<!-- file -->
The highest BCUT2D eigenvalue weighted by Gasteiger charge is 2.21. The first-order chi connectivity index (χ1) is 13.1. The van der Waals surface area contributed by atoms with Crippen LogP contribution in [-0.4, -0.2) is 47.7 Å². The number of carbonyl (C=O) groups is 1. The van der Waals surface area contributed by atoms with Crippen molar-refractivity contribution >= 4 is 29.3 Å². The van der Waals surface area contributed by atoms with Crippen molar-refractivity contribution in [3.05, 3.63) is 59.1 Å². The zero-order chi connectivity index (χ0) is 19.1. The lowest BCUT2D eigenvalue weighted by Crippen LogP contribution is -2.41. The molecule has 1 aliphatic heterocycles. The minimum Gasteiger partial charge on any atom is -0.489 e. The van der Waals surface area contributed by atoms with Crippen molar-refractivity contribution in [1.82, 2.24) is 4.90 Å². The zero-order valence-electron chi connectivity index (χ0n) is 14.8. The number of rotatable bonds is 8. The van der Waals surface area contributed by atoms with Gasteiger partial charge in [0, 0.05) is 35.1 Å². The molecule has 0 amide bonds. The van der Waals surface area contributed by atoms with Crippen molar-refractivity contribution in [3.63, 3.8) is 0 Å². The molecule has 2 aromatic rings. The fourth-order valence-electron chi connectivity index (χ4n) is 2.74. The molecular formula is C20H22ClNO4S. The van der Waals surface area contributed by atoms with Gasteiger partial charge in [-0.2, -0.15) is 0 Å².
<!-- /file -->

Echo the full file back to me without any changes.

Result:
The highest BCUT2D eigenvalue weighted by Gasteiger charge is 2.21. The first-order chi connectivity index (χ1) is 13.1. The van der Waals surface area contributed by atoms with Crippen LogP contribution in [-0.4, -0.2) is 47.7 Å². The number of carbonyl (C=O) groups is 1. The van der Waals surface area contributed by atoms with Crippen molar-refractivity contribution >= 4 is 29.3 Å². The van der Waals surface area contributed by atoms with Crippen molar-refractivity contribution in [3.05, 3.63) is 59.1 Å². The zero-order chi connectivity index (χ0) is 19.1. The lowest BCUT2D eigenvalue weighted by Crippen LogP contribution is -2.41. The molecule has 1 aliphatic heterocycles. The minimum Gasteiger partial charge on any atom is -0.489 e. The van der Waals surface area contributed by atoms with Crippen molar-refractivity contribution in [1.82, 2.24) is 4.90 Å². The zero-order valence-electron chi connectivity index (χ0n) is 14.8. The number of rotatable bonds is 8. The van der Waals surface area contributed by atoms with Gasteiger partial charge in [0, 0.05) is 35.1 Å². The molecule has 0 amide bonds. The van der Waals surface area contributed by atoms with Crippen molar-refractivity contribution in [3.63, 3.8) is 0 Å². The molecule has 2 aromatic rings. The fourth-order valence-electron chi connectivity index (χ4n) is 2.74. The molecular formula is C20H22ClNO4S. The van der Waals surface area contributed by atoms with Gasteiger partial charge in [-0.2, -0.15) is 0 Å².